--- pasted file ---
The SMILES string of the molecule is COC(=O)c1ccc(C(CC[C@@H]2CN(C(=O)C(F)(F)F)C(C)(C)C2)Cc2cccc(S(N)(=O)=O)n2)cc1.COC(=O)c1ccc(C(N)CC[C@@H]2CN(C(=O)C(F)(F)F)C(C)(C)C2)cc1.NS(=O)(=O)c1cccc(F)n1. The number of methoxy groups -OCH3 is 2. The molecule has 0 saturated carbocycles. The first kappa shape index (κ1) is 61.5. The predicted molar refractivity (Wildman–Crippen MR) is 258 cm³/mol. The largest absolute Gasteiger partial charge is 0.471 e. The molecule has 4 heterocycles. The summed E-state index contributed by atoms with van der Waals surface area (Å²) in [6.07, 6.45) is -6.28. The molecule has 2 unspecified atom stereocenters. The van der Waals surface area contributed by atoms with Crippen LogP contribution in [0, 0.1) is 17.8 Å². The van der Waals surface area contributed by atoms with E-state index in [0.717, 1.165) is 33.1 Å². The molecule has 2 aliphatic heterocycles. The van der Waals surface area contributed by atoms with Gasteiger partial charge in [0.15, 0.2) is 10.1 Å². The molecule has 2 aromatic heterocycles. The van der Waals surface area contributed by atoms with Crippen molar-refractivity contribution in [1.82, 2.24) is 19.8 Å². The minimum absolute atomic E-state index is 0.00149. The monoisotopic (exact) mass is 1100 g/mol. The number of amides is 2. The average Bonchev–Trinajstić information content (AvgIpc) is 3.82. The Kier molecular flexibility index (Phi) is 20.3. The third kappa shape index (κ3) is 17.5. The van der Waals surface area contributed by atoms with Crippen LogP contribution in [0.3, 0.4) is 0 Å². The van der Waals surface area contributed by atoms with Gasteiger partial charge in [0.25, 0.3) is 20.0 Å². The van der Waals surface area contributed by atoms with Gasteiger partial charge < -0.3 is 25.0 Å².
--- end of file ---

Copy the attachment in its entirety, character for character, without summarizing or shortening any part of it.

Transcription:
The SMILES string of the molecule is COC(=O)c1ccc(C(CC[C@@H]2CN(C(=O)C(F)(F)F)C(C)(C)C2)Cc2cccc(S(N)(=O)=O)n2)cc1.COC(=O)c1ccc(C(N)CC[C@@H]2CN(C(=O)C(F)(F)F)C(C)(C)C2)cc1.NS(=O)(=O)c1cccc(F)n1. The number of methoxy groups -OCH3 is 2. The molecule has 0 saturated carbocycles. The first kappa shape index (κ1) is 61.5. The predicted molar refractivity (Wildman–Crippen MR) is 258 cm³/mol. The largest absolute Gasteiger partial charge is 0.471 e. The molecule has 4 heterocycles. The summed E-state index contributed by atoms with van der Waals surface area (Å²) in [6.07, 6.45) is -6.28. The molecule has 2 unspecified atom stereocenters. The van der Waals surface area contributed by atoms with Crippen LogP contribution in [0, 0.1) is 17.8 Å². The van der Waals surface area contributed by atoms with E-state index in [0.717, 1.165) is 33.1 Å². The molecule has 2 aliphatic heterocycles. The van der Waals surface area contributed by atoms with Gasteiger partial charge in [0.15, 0.2) is 10.1 Å². The molecule has 2 aromatic heterocycles. The van der Waals surface area contributed by atoms with Crippen molar-refractivity contribution in [1.82, 2.24) is 19.8 Å². The minimum absolute atomic E-state index is 0.00149. The monoisotopic (exact) mass is 1100 g/mol. The number of amides is 2. The average Bonchev–Trinajstić information content (AvgIpc) is 3.82. The Kier molecular flexibility index (Phi) is 20.3. The third kappa shape index (κ3) is 17.5. The van der Waals surface area contributed by atoms with Crippen LogP contribution in [0.3, 0.4) is 0 Å². The van der Waals surface area contributed by atoms with Gasteiger partial charge in [0.25, 0.3) is 20.0 Å². The van der Waals surface area contributed by atoms with Gasteiger partial charge < -0.3 is 25.0 Å².